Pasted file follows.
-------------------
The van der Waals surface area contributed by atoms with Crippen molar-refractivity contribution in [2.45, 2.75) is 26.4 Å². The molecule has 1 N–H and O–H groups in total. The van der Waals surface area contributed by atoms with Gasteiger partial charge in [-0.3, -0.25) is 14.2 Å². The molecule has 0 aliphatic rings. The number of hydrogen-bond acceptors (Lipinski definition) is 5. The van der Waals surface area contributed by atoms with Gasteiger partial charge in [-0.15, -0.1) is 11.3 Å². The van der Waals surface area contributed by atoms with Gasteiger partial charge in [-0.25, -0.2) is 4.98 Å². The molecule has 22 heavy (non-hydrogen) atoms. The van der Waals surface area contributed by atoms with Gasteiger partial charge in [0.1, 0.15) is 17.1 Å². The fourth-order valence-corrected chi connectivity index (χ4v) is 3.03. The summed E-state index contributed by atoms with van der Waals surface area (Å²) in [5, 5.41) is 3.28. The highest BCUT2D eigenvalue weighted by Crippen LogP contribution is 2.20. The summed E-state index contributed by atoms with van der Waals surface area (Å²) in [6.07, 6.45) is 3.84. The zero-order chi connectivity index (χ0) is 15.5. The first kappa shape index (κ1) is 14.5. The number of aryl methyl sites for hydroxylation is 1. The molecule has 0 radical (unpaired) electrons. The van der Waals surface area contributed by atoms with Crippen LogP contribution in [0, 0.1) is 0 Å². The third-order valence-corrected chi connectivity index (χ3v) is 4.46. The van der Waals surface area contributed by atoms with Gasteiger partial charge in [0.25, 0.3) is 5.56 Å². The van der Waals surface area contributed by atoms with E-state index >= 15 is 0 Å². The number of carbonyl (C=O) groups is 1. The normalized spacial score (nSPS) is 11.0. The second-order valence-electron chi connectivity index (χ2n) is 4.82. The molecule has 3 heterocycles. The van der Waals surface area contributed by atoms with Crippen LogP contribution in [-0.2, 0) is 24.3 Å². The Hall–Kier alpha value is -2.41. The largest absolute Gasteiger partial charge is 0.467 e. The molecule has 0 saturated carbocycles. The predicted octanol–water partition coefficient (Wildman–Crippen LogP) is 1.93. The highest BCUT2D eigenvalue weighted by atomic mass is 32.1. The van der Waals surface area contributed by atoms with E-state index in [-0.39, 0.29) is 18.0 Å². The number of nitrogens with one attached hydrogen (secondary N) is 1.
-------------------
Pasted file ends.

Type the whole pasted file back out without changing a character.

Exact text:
The van der Waals surface area contributed by atoms with Crippen molar-refractivity contribution in [2.45, 2.75) is 26.4 Å². The molecule has 1 N–H and O–H groups in total. The van der Waals surface area contributed by atoms with Gasteiger partial charge in [-0.3, -0.25) is 14.2 Å². The molecule has 0 aliphatic rings. The number of hydrogen-bond acceptors (Lipinski definition) is 5. The van der Waals surface area contributed by atoms with Gasteiger partial charge in [-0.15, -0.1) is 11.3 Å². The van der Waals surface area contributed by atoms with Gasteiger partial charge in [-0.25, -0.2) is 4.98 Å². The molecule has 22 heavy (non-hydrogen) atoms. The van der Waals surface area contributed by atoms with Gasteiger partial charge in [0.1, 0.15) is 17.1 Å². The fourth-order valence-corrected chi connectivity index (χ4v) is 3.03. The summed E-state index contributed by atoms with van der Waals surface area (Å²) in [5, 5.41) is 3.28. The highest BCUT2D eigenvalue weighted by Crippen LogP contribution is 2.20. The summed E-state index contributed by atoms with van der Waals surface area (Å²) in [6.07, 6.45) is 3.84. The zero-order chi connectivity index (χ0) is 15.5. The first kappa shape index (κ1) is 14.5. The number of aryl methyl sites for hydroxylation is 1. The molecule has 0 radical (unpaired) electrons. The van der Waals surface area contributed by atoms with Crippen LogP contribution in [0, 0.1) is 0 Å². The third-order valence-corrected chi connectivity index (χ3v) is 4.46. The van der Waals surface area contributed by atoms with Gasteiger partial charge in [0.25, 0.3) is 5.56 Å². The van der Waals surface area contributed by atoms with E-state index >= 15 is 0 Å². The number of carbonyl (C=O) groups is 1. The normalized spacial score (nSPS) is 11.0. The second-order valence-electron chi connectivity index (χ2n) is 4.82. The molecule has 3 heterocycles. The van der Waals surface area contributed by atoms with Crippen LogP contribution in [-0.2, 0) is 24.3 Å². The Hall–Kier alpha value is -2.41. The largest absolute Gasteiger partial charge is 0.467 e. The molecule has 0 saturated carbocycles. The predicted octanol–water partition coefficient (Wildman–Crippen LogP) is 1.93. The highest BCUT2D eigenvalue weighted by atomic mass is 32.1. The van der Waals surface area contributed by atoms with E-state index in [-0.39, 0.29) is 18.0 Å². The number of nitrogens with one attached hydrogen (secondary N) is 1.